Single-cell analyses reveal SARS-CoV-2 interference with intrinsic immune response in the human gut

Sergio Triana 1 2, Camila Metz-Zumaran 3, Carlos Ramirez 4, Carmon Kee 3 5, Patricio Doldan 3 5, Mohammed Shahraz 1, Daniel Schraivogel 6, Andreas R Gschwind 7, Ashwini K Sharma 3 4, Lars M Steinmetz 6 7 8, Carl Herrmann 4, Theodore Alexandrov 1 9 10, Steeve Boulant 3 5, Megan L Stanifer 11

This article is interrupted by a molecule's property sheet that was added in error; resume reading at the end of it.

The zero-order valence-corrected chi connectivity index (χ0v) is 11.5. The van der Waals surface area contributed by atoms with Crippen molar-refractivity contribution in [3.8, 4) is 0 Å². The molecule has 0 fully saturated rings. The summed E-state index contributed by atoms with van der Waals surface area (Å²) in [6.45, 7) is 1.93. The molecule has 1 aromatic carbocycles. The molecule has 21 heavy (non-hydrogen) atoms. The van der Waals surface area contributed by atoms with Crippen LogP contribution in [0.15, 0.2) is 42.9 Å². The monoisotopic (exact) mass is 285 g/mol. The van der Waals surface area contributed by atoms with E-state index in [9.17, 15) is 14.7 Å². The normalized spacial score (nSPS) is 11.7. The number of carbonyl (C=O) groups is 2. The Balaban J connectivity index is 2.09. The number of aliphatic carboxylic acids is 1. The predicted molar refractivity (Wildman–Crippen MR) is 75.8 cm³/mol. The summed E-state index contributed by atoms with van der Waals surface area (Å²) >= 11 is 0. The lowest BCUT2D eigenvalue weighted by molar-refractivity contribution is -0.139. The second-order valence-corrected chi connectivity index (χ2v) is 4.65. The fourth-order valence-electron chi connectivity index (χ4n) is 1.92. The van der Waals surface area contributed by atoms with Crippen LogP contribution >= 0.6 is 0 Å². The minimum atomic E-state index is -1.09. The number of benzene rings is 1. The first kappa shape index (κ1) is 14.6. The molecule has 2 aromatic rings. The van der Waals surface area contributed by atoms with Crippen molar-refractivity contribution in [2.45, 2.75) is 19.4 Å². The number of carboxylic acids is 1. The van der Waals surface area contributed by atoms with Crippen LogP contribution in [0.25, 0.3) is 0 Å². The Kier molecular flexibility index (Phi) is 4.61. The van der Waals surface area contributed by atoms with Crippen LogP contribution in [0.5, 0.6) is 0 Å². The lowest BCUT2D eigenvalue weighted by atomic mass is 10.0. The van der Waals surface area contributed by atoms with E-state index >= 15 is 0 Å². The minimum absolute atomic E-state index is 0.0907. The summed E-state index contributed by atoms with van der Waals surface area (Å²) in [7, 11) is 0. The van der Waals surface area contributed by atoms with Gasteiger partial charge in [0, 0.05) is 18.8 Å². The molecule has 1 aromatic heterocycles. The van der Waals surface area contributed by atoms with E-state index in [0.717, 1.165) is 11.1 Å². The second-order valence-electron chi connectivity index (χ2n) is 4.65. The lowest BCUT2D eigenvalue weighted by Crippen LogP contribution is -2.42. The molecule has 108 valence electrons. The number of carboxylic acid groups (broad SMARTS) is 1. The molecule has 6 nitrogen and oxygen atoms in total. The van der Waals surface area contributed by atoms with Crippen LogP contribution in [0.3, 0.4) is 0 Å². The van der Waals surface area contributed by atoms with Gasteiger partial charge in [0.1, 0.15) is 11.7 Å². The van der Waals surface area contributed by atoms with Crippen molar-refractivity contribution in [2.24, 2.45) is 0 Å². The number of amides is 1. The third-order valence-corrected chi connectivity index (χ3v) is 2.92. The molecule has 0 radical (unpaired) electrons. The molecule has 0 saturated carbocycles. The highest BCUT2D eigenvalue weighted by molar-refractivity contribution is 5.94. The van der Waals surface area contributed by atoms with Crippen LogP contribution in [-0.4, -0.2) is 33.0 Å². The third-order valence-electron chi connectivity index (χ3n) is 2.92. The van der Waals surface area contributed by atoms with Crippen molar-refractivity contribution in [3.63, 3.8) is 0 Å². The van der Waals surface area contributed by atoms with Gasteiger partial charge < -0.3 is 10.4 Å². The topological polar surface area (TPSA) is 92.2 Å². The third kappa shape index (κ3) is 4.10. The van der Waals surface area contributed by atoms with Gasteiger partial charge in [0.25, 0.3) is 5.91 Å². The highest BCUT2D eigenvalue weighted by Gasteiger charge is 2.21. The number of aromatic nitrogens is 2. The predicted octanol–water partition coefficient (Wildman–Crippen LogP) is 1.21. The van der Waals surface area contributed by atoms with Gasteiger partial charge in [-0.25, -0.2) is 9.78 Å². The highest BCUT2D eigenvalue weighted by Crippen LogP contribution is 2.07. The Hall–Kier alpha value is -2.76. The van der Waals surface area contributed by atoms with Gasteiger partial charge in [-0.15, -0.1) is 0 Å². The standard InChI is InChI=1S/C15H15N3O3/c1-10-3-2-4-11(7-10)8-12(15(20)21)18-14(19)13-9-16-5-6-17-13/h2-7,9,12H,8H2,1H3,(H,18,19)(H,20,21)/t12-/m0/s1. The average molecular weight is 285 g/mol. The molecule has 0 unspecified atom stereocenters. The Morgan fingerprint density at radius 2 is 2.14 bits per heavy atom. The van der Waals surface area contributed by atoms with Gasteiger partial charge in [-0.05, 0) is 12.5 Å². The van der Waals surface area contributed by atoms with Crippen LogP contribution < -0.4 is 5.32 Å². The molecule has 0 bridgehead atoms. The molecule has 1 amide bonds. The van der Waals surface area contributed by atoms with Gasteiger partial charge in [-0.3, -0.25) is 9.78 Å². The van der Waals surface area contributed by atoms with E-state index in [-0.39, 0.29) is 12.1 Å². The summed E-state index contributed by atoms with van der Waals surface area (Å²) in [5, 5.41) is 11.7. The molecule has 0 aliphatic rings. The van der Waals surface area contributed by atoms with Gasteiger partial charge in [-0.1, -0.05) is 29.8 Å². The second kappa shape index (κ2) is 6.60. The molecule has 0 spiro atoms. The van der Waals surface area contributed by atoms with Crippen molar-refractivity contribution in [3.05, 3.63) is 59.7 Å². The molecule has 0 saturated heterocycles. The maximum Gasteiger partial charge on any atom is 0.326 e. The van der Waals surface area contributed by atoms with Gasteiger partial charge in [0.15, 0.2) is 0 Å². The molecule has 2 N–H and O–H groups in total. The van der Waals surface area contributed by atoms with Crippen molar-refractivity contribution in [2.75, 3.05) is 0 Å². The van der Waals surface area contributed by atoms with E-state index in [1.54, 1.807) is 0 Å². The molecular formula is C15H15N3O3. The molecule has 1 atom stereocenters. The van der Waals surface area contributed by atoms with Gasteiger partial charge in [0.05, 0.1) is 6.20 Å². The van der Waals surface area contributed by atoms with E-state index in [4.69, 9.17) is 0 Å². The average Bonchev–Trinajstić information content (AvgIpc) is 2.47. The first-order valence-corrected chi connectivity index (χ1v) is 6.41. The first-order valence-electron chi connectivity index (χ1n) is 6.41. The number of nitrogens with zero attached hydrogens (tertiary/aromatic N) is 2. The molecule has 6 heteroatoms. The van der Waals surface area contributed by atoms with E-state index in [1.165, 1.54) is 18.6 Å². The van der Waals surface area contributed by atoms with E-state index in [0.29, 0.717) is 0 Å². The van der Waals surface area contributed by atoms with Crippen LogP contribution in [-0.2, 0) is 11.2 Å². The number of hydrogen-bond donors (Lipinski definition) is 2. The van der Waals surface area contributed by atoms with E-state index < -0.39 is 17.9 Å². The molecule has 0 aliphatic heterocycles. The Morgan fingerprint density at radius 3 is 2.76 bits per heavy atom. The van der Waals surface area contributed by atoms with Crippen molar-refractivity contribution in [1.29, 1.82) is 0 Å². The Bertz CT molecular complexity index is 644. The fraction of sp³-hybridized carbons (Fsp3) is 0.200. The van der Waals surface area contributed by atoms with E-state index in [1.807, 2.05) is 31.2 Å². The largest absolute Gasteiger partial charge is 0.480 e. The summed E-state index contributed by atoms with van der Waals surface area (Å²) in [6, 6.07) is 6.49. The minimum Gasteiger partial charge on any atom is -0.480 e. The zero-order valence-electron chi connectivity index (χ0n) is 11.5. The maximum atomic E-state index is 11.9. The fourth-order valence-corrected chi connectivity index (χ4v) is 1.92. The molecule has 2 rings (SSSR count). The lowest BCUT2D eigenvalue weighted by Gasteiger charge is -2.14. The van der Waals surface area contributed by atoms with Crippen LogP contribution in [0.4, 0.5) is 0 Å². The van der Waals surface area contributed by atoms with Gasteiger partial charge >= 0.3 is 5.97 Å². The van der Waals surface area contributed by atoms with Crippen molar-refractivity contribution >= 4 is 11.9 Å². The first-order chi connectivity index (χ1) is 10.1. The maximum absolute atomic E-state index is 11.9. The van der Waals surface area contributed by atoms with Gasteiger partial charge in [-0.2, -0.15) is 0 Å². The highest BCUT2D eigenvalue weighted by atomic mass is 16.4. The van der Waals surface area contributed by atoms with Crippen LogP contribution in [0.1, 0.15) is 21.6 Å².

Exacerbated pro-inflammatory immune response contributes to COVID-19 pathology. However, despite the mounting evidence about SARS-CoV-2 infecting the human gut, little is known about the antiviral programs triggered in this organ. To address this gap, we performed single-cell transcriptomics of SARS-CoV-2-infected intestinal organoids. We identified a subpopulation of enterocytes as the prime target of SARS-CoV-2 and, interestingly, found the lack of positive correlation between susceptibility to infection and the expression of ACE2. Infected cells activated strong pro-inflammatory programs and produced interferon, while expression of interferon-stimulated genes was limited to bystander cells due to SARS-CoV-2 suppressing the autocrine action of interferon. These findings reveal that SARS-CoV-2 curtails the immune response and highlights the gut as a pro-inflammatory reservoir that should be considered to fully understand SARS-CoV-2 pathogenesis.